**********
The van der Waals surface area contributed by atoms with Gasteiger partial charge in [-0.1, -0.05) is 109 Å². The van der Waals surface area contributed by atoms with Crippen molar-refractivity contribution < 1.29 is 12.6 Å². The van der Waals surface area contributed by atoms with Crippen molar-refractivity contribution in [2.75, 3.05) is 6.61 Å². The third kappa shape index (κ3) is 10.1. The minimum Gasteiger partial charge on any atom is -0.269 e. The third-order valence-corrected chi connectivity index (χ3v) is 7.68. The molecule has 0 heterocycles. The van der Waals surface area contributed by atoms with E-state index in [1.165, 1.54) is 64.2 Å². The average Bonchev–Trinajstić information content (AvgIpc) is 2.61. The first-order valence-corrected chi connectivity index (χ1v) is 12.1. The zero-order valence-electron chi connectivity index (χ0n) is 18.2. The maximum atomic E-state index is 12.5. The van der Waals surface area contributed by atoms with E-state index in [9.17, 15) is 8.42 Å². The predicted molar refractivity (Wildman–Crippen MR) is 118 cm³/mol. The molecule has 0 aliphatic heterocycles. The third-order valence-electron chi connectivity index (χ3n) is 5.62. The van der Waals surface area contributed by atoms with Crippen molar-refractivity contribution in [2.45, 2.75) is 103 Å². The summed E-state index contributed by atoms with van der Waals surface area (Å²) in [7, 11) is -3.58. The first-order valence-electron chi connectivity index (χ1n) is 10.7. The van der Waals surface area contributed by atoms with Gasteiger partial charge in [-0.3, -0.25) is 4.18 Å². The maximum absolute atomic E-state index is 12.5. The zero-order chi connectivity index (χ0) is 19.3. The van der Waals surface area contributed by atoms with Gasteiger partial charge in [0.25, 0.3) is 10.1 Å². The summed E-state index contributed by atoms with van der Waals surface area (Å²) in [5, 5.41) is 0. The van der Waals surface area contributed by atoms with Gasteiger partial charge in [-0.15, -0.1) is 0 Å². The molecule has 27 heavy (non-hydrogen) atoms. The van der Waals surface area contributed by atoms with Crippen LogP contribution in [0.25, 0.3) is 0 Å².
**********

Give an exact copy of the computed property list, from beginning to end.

The van der Waals surface area contributed by atoms with Gasteiger partial charge in [-0.1, -0.05) is 109 Å². The van der Waals surface area contributed by atoms with Crippen molar-refractivity contribution < 1.29 is 12.6 Å². The van der Waals surface area contributed by atoms with Crippen molar-refractivity contribution in [2.75, 3.05) is 6.61 Å². The third kappa shape index (κ3) is 10.1. The minimum Gasteiger partial charge on any atom is -0.269 e. The third-order valence-corrected chi connectivity index (χ3v) is 7.68. The molecule has 0 heterocycles. The van der Waals surface area contributed by atoms with E-state index in [1.165, 1.54) is 64.2 Å². The average Bonchev–Trinajstić information content (AvgIpc) is 2.61. The first-order valence-corrected chi connectivity index (χ1v) is 12.1. The zero-order valence-electron chi connectivity index (χ0n) is 18.2. The maximum atomic E-state index is 12.5. The van der Waals surface area contributed by atoms with E-state index in [9.17, 15) is 8.42 Å². The predicted molar refractivity (Wildman–Crippen MR) is 118 cm³/mol. The molecule has 0 aliphatic heterocycles. The third-order valence-electron chi connectivity index (χ3n) is 5.62. The van der Waals surface area contributed by atoms with Crippen molar-refractivity contribution in [2.45, 2.75) is 103 Å². The summed E-state index contributed by atoms with van der Waals surface area (Å²) in [7, 11) is -3.58. The first-order valence-electron chi connectivity index (χ1n) is 10.7. The van der Waals surface area contributed by atoms with Gasteiger partial charge in [-0.3, -0.25) is 4.18 Å². The maximum absolute atomic E-state index is 12.5. The zero-order chi connectivity index (χ0) is 19.3. The van der Waals surface area contributed by atoms with Gasteiger partial charge in [0.25, 0.3) is 10.1 Å². The summed E-state index contributed by atoms with van der Waals surface area (Å²) in [5, 5.41) is 0. The van der Waals surface area contributed by atoms with Gasteiger partial charge in [-0.15, -0.1) is 0 Å². The molecule has 27 heavy (non-hydrogen) atoms. The van der Waals surface area contributed by atoms with Crippen LogP contribution in [0.25, 0.3) is 0 Å².